Wednesday, May 12, 2021

Another English war crime

Fifty years ago, the British army murdered ten people in the Ballymurphy massacre in Northern Ireland. In what has become a common tactic for the British establishment, they immediately tried to cover up their crime by smearing the victims as IRA members. Now, a UK coroner has ruled the killings unjustified:

Ten people killed in Belfast during a British army operation in 1971 were unarmed, innocent civilians and posed no threat to soldiers, an inquest in Northern Ireland has found.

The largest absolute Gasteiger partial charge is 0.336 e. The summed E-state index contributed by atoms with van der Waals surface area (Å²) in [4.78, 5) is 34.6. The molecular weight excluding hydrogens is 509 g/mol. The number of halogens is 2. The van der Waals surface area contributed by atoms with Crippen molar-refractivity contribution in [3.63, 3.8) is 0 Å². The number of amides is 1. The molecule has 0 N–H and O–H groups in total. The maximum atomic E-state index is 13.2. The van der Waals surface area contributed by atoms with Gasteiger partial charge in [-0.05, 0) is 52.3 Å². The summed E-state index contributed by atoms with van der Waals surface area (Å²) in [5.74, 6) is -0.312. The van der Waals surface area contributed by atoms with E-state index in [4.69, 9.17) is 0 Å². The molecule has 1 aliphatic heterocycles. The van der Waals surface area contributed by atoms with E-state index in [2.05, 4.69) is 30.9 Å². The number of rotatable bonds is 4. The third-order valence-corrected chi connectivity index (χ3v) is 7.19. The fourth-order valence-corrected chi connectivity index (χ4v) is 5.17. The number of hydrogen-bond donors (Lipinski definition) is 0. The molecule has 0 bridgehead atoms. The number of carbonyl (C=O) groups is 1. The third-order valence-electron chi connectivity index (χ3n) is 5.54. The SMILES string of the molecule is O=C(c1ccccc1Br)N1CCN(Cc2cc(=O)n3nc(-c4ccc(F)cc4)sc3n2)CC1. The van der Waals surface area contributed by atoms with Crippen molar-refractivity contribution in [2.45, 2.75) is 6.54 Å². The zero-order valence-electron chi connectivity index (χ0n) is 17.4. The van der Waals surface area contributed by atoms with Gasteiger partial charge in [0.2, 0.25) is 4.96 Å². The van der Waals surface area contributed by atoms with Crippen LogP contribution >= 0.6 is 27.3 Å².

The damning findings in a long-awaited coroner’s report implicated the army in an atrocity to rival Bloody Sunday, potentially galvanising a new push to prosecute army veterans.

Nine of the dead were killed by soldiers using unjustified force but the inquest could not establish who killed the 10th victim, John McKerr, during a blood-soaked incursion in Ballymurphy, a west Belfast Catholic neighbourhood, in August 1971.

“All of the deceased in the series of inquests were entirely innocent of wrongdoing on the day in question,” said the coroner, Mrs Justice Keegan, dismissing claims by soldiers that some of the victims had been armed and shooting.

The next step must be to identify and prosecute those responsible for these crimes. And if the UK refuses to do it, then the international community must do it for them.